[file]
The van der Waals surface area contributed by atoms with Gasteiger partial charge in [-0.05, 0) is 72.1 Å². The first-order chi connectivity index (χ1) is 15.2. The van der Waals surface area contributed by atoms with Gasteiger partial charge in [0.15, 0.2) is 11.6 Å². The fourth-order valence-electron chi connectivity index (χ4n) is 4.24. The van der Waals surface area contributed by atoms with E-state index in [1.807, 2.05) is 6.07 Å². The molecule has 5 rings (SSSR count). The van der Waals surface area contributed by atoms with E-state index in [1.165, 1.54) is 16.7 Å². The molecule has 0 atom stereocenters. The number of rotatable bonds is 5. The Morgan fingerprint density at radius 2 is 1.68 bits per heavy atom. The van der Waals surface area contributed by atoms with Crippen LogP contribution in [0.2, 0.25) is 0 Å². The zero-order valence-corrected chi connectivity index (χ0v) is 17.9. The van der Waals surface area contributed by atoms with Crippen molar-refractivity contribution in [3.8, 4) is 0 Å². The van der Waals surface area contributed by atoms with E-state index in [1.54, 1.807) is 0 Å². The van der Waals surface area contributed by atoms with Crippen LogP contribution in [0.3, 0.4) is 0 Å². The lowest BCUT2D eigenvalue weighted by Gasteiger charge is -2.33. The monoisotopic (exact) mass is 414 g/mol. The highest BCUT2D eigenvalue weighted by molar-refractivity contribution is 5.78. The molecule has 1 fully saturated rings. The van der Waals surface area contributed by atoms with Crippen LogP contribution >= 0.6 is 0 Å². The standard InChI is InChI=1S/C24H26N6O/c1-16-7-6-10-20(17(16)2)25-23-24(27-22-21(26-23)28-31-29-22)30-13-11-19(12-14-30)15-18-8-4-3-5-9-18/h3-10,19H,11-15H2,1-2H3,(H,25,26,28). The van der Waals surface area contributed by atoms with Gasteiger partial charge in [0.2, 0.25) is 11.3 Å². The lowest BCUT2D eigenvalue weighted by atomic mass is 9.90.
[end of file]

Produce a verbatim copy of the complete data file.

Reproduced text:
The van der Waals surface area contributed by atoms with Gasteiger partial charge in [-0.05, 0) is 72.1 Å². The first-order chi connectivity index (χ1) is 15.2. The van der Waals surface area contributed by atoms with Gasteiger partial charge in [0.15, 0.2) is 11.6 Å². The fourth-order valence-electron chi connectivity index (χ4n) is 4.24. The van der Waals surface area contributed by atoms with E-state index in [1.807, 2.05) is 6.07 Å². The molecule has 5 rings (SSSR count). The van der Waals surface area contributed by atoms with E-state index in [1.165, 1.54) is 16.7 Å². The molecule has 0 atom stereocenters. The number of rotatable bonds is 5. The Morgan fingerprint density at radius 2 is 1.68 bits per heavy atom. The van der Waals surface area contributed by atoms with Crippen LogP contribution in [0.2, 0.25) is 0 Å². The zero-order valence-corrected chi connectivity index (χ0v) is 17.9. The van der Waals surface area contributed by atoms with Crippen molar-refractivity contribution in [3.8, 4) is 0 Å². The van der Waals surface area contributed by atoms with E-state index in [1.54, 1.807) is 0 Å². The van der Waals surface area contributed by atoms with Crippen LogP contribution in [0.3, 0.4) is 0 Å². The lowest BCUT2D eigenvalue weighted by Gasteiger charge is -2.33. The monoisotopic (exact) mass is 414 g/mol. The highest BCUT2D eigenvalue weighted by molar-refractivity contribution is 5.78. The molecule has 1 fully saturated rings. The van der Waals surface area contributed by atoms with Crippen LogP contribution >= 0.6 is 0 Å². The standard InChI is InChI=1S/C24H26N6O/c1-16-7-6-10-20(17(16)2)25-23-24(27-22-21(26-23)28-31-29-22)30-13-11-19(12-14-30)15-18-8-4-3-5-9-18/h3-10,19H,11-15H2,1-2H3,(H,25,26,28). The van der Waals surface area contributed by atoms with Gasteiger partial charge in [0.2, 0.25) is 11.3 Å². The lowest BCUT2D eigenvalue weighted by atomic mass is 9.90.